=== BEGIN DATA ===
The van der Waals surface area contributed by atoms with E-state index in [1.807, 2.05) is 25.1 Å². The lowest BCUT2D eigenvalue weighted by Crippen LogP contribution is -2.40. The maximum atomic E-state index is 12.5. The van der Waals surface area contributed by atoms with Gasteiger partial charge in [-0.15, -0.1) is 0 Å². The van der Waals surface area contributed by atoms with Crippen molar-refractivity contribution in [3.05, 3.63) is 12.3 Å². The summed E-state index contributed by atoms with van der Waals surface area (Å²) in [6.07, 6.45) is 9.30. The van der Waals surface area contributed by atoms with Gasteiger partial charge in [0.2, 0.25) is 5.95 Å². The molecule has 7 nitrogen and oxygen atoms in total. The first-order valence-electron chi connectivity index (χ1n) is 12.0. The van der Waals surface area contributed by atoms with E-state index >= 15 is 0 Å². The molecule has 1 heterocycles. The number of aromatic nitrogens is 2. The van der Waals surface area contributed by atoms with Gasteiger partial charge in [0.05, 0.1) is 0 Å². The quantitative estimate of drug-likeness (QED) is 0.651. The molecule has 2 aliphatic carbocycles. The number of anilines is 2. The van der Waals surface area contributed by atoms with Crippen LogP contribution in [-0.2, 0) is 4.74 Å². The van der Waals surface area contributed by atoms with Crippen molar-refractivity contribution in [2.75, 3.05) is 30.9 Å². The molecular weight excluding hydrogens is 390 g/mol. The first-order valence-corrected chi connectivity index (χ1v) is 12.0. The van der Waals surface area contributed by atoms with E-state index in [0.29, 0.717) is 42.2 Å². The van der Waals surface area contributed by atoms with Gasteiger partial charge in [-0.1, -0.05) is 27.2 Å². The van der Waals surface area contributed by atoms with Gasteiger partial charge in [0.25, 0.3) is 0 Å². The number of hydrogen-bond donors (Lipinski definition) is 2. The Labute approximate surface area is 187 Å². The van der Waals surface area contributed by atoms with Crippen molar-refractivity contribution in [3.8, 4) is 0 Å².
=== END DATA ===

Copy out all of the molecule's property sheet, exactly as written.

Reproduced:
The van der Waals surface area contributed by atoms with E-state index in [1.807, 2.05) is 25.1 Å². The lowest BCUT2D eigenvalue weighted by Crippen LogP contribution is -2.40. The maximum atomic E-state index is 12.5. The van der Waals surface area contributed by atoms with Gasteiger partial charge in [-0.15, -0.1) is 0 Å². The van der Waals surface area contributed by atoms with Crippen molar-refractivity contribution in [3.05, 3.63) is 12.3 Å². The summed E-state index contributed by atoms with van der Waals surface area (Å²) in [6.07, 6.45) is 9.30. The van der Waals surface area contributed by atoms with Gasteiger partial charge in [0.2, 0.25) is 5.95 Å². The molecule has 7 nitrogen and oxygen atoms in total. The first-order valence-electron chi connectivity index (χ1n) is 12.0. The van der Waals surface area contributed by atoms with E-state index >= 15 is 0 Å². The molecule has 1 heterocycles. The number of aromatic nitrogens is 2. The van der Waals surface area contributed by atoms with Gasteiger partial charge in [0.05, 0.1) is 0 Å². The quantitative estimate of drug-likeness (QED) is 0.651. The molecule has 2 aliphatic carbocycles. The number of anilines is 2. The van der Waals surface area contributed by atoms with Crippen LogP contribution in [-0.2, 0) is 4.74 Å². The van der Waals surface area contributed by atoms with Crippen molar-refractivity contribution in [2.75, 3.05) is 30.9 Å². The molecular weight excluding hydrogens is 390 g/mol. The first-order valence-corrected chi connectivity index (χ1v) is 12.0. The van der Waals surface area contributed by atoms with E-state index in [0.29, 0.717) is 42.2 Å². The van der Waals surface area contributed by atoms with Gasteiger partial charge in [-0.1, -0.05) is 27.2 Å². The van der Waals surface area contributed by atoms with Gasteiger partial charge in [0.25, 0.3) is 0 Å². The number of hydrogen-bond donors (Lipinski definition) is 2. The Labute approximate surface area is 187 Å². The van der Waals surface area contributed by atoms with Crippen molar-refractivity contribution in [3.8, 4) is 0 Å².